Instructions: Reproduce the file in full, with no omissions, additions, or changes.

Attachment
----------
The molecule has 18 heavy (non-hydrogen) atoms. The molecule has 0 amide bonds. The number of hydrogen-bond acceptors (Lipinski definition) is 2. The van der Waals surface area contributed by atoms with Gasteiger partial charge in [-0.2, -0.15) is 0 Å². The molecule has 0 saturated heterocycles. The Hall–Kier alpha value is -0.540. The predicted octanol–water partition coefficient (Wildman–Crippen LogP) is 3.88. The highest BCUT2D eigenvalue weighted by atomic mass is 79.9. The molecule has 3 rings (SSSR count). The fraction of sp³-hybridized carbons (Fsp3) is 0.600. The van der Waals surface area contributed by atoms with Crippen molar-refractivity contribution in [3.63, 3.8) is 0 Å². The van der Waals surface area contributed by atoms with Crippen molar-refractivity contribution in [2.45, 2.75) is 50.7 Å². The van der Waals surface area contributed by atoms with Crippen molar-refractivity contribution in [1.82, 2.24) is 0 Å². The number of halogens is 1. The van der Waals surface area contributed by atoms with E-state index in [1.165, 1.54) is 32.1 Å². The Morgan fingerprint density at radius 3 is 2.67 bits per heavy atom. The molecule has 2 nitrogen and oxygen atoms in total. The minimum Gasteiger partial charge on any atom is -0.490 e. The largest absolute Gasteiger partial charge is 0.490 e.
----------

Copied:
The molecule has 18 heavy (non-hydrogen) atoms. The molecule has 0 amide bonds. The number of hydrogen-bond acceptors (Lipinski definition) is 2. The van der Waals surface area contributed by atoms with Gasteiger partial charge in [-0.2, -0.15) is 0 Å². The molecule has 0 saturated heterocycles. The Hall–Kier alpha value is -0.540. The predicted octanol–water partition coefficient (Wildman–Crippen LogP) is 3.88. The highest BCUT2D eigenvalue weighted by atomic mass is 79.9. The molecule has 3 rings (SSSR count). The fraction of sp³-hybridized carbons (Fsp3) is 0.600. The van der Waals surface area contributed by atoms with Crippen molar-refractivity contribution in [3.63, 3.8) is 0 Å². The van der Waals surface area contributed by atoms with Crippen molar-refractivity contribution in [2.45, 2.75) is 50.7 Å². The van der Waals surface area contributed by atoms with Crippen molar-refractivity contribution in [1.82, 2.24) is 0 Å². The number of halogens is 1. The van der Waals surface area contributed by atoms with E-state index in [1.165, 1.54) is 32.1 Å². The Morgan fingerprint density at radius 3 is 2.67 bits per heavy atom. The molecule has 2 nitrogen and oxygen atoms in total. The minimum Gasteiger partial charge on any atom is -0.490 e. The largest absolute Gasteiger partial charge is 0.490 e.